The consequences of a lack of fiber can lead to diverticular disease of the colon, hemorrhoids, hiatal hernia or varicose veins . Eating foods rich in fiber will contribute to the prevention of all these pathologies and, in addition, your cholesterol and risk of heart disease will be decreased.
There are two types of fiber:
Insoluble fiber has a more important role in regulating intestinal transit, soluble fiber is more related to lowering cholesterol, blood glucose, etc. Both should be part of a balanced diet.
What does a balanced diet consist of?
A balanced diet is one in which foods from all the groups we have seen are consumed, and which covers the recommended intake amounts of each nutrient to ensure the proper functioning of the body.
We can graphically represent the balanced diet with the food pyramid. This may vary depending on different cultures. In Spain, for example, the nutritional pyramid is based on the Mediterranean diet, which has shown a very positive impact on the health of the population.
We have to emphasize that in general there are no “good” and “bad” foods , but that this quality is given by the frequency with which they are eaten, as well as by their composition. Obviously processed foods involve the intake of many substances in addition to the nutrients themselves and limiting their consumption as much as possible is desirable.
In order to guide us when it comes to eating a balanced diet , there are food guides, manuals that show us in a simple way how to eat well.
The healthy eating pyramid, developed by SENC (Spanish Society for Community Nutrition), is the most widely used tool today.
This pyramid separates foods based on the frequency with which their consumption is recommended.
It is interpreted as follows:
At the base of the pyramid we find healthy lifestyle habits that must accompany the intake of nutrients, healthy cooking techniques that avoid the degradation of nutrients and an appropriate daily amount of water that allows the elimination of waste from the body.
- The foods at the base of the pyramid provide energy and we must consume them daily. They supply most of the carbohydrates, and are found in foods such as cereals, rice, etc. It is an important sign that today cereals undergo a refining process in which they lose many properties such as fiber, which is why it is recommended to consume them in their integral form. From 4 to 6 servings of this group provide slow assimilation hydrates, so they are an excellent source of energy.
- On the second step we have vegetables, fruits and vegetables. We will take more than two daily servings of vegetables and more than 3 daily servings of fruit.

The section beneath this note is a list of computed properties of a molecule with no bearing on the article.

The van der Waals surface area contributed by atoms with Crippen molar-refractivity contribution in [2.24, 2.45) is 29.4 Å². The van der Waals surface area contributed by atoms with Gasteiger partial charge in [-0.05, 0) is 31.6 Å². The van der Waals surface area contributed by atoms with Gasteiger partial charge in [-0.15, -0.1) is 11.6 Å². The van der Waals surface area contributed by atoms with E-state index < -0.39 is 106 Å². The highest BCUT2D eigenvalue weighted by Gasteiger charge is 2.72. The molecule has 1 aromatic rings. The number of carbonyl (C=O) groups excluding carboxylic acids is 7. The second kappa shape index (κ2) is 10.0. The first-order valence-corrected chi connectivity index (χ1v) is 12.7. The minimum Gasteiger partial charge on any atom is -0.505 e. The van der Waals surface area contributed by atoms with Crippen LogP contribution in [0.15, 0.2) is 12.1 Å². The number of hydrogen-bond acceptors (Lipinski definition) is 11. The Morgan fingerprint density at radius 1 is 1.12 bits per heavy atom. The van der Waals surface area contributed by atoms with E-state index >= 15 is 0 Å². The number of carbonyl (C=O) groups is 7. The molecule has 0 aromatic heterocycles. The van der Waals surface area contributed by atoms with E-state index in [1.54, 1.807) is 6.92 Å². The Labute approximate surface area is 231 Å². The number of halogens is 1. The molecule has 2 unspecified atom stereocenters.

Vegetables provide vitamins, minerals, fiber, antioxidants and phytochemical agents that are associated with healthy aging and the prevention of numerous diseases. A balanced diet must include a certain amount of fat, but we must be careful with the type to which it belongs, favoring the consumption of vegetable oils over fats of animal origin. Be careful with vegetable oils such as coconut or palm as they are rich in saturated fat, not as healthy as olive or sunflower.
- It is also advisable to consume dairy, fish or white meat daily. Dairy is an excellent source of calcium and protein. We cannot overdo it since they contain saturated fats that can unbalance the lipid profile. Fish and white meat are a source of protein that is low in fat and cholesterol and can also be included in the diet as a source of protein.
- Foods of animal origin provide proteins of high biological value and should be taken at least once a day. A protein is considered of high biological value when it contains all the essential amino acids that our body needs to manufacture our own proteins. Animal protein provides all the essential amino acids as well as vitamins, iron, zinc, etc. Legumes provide fiber, linolenic acid and essential amino acids. Nuts are important sources of vegetable protein, providing a large amount of energy.
- Red meat or processed meat provide protein and minerals but also provide a large amount of cholesterol and fat and should be eaten occasionally.
- Sweets , pastries, snacks and processed foods should be eaten occasionally since their nutritional contribution is poor and they have a negative impact on health.
The 6 pillars of a balanced diet
These are the six pillars on which a balanced diet is based :
- Adapted: it must be totally personalized to the particularities of each person, their schedules, physical activity, economic conditions, age, health, etc.
- Complete: it must provide in adequate amounts all the nutrients, fiber and water that our body needs.
- Satisfactory: it is important that the food, the quantities and the preparations are appropriate and pleasant to feel satisfied, eating well does not have to be boring.
- Varied: to get away from monotony it is advisable to vary our range of foods, in this way we ensure the contribution of all minerals and vitamins. In addition, we must ensure that they are fresh and in season.
- Balanced in energy: the energy contribution must be what we need, it is important for the correct functioning of our body not to go too far or fall short.
- Safe: it should not put our health at risk, preventing food poisoning and avoiding the intake of harmful components, such as pesticides from fruit and vegetables or the abuse of additives.
A balanced diet: the best tool to take care of your health
As popular wisdom says “we are what we eat”. Indeed, food and health are closely linked. This is supported by numerous scientific studies. Recently, an article in the prestigious magazine The Lancet stated how “eating poorly causes more deaths per year than tobacco.” In his study on nutrition and health, he showed how the consumption of unhealthy foods leads to a significant increase in serious health problems.
In addition to those exposed in this study, a poor diet can also cause other problems such as overweight and obesity , the latter classified by the WHO as a pandemic within non-infectious pathologies.
Diet is one of the most powerful tools we have when it comes to preventing diseases, which is why we must strive to ensure that it is balanced. In this way we provide our body with all the necessary nutrients, and in their proper measure, so that it can properly execute all our biological functions. In addition, we reduce the risk of suffering pathologies in the short, medium and long term that are related to inadequate nutrition: hypertension, diabetes, obesity, cardiovascular diseases, even certain types of cancer, etc. The commitment to a balanced diet is the best health insurance that we can acquire with ourselves.
As you have seen, the benefits of a balanced diet, always combined with a healthy lifestyle , are undeniable. It is never too late to put it into practice, in fact an appropriate diet during breastfeeding favors the growth of the child and improves her cognitive development.